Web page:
The message was clear at the 2009 ADT Media Summit in Dallas: ADT is more than a residential company. ADT has “prowess as an integrator and a provider and a partner in the commercial space,” Jack Feingold, ADT vice president, commercial sales, said. ADT backed up its emphasis on its commercial efforts throughout the event with case studies, presentations, and announcements made at the event like that fact that ADT had been awarded a collective bid contract by National Joint Powers Alliance to make security equipment, systems and services available to government, education and non-profit agencies in North America.

The company’s commitment to technology was highlighted with a tour of the ADT IP Technology Lab and Demo room in Carrolton, Texas.

“We work very hard to stay on top of all the available products and all the advancements,” Feingold said. “Because of that hard work, we can sit down with a customer and listen to their needs and goals and help them configure a system that matches those goals with available technology and products that we’ve evaluated and can guarantee that when we put a system together for a customer all of the pieces of that system work in harmony and they can be installed and maintained as promised.”

ADT showcased its municipal efforts with two case studies. Peter Scheets, deputy police chief, Bryan, Texas, and Tyrone Morrow, retired police chief, Bryan, Texas, described the multiphase camera system that is being installed in downtown Bryan to make the city the “safest city in Texas.”

Steve Foster, police chief, McGregor, Texas, also detailed his relationship with ADT and the work the company is doing on a surveillance system there. “We are making McGregor the ‘safest city in Texas,’” he countered good-naturedly when describing his system and his relationship with ADT.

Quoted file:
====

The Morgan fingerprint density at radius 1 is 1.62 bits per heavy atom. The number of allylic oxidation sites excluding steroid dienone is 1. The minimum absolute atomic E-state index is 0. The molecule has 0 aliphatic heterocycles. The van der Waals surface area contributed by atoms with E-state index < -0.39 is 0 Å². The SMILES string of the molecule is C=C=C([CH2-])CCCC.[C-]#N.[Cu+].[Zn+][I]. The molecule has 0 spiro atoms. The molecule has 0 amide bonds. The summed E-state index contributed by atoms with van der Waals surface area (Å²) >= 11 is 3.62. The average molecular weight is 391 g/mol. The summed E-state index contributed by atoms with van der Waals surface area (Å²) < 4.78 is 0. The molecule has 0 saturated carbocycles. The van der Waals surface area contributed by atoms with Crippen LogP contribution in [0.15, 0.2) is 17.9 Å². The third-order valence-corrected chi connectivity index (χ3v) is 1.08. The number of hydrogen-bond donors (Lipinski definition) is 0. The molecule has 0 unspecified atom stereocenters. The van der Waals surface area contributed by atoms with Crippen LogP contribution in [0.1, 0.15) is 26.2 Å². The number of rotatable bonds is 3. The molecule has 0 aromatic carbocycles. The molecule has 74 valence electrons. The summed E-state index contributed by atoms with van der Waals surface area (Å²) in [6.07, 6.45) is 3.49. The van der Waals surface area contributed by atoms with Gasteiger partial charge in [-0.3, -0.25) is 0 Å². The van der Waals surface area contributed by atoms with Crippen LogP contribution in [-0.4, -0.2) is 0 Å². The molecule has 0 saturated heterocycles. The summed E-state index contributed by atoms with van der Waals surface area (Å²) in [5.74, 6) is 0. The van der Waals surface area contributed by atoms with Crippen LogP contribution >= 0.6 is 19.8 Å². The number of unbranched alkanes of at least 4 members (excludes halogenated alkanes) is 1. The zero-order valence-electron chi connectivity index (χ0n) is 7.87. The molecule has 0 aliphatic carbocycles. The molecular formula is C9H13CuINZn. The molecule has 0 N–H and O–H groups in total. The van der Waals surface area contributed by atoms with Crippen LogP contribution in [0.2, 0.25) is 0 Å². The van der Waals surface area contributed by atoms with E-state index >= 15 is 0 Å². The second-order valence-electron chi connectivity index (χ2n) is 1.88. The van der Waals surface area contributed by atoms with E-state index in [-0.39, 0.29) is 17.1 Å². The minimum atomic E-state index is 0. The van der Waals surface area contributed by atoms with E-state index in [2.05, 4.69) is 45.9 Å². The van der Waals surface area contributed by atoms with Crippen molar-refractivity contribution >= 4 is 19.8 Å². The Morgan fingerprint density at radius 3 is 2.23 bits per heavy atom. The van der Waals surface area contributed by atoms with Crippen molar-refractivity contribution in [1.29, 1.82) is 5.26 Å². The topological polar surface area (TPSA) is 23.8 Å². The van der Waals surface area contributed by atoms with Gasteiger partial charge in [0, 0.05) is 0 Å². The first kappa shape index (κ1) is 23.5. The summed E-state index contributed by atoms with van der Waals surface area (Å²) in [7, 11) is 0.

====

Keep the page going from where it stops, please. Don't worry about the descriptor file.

Both cities emphasized the customized solutions and attentive business relationship ADT offered them, which is ADT’s goal as a company.

“We are not a cookie-cutter business — we don’t stamp out the same solution for every customer. This is a relationship-driven business,” Feingold said.

After the municipal security demonstration, a security panel discussed security integration, the security goals they had, technology, requirements for a business partner and the effects of the economy. Morrow, Scheets and Foster participated, as well as Kenneth LeCesne, global physical security director for Perot Systems, Steve Curlin, technical systems manager, global physical security for Perot Systems, Robert Picasio, senior manager of global security for GTECH and Jay Montgomery, corporate director of security for Kinder Morgan.

Jay Hauhn, vice president of technology and industry relations for ADT, discussed how ADT finds, evaluates and brings new technologies to its customers. “As a large company we have a significant due diligence process before we will allow any product into the installer’s tool box,” Hauhn said. He also looked at future technology.

“Our message is clear, Feingold said, summarizing the event. “The commercial side of ADT doesn’t get a lot of air play, but it is a huge part of what ADT does. We have 500,000 commercial and industrial customers.

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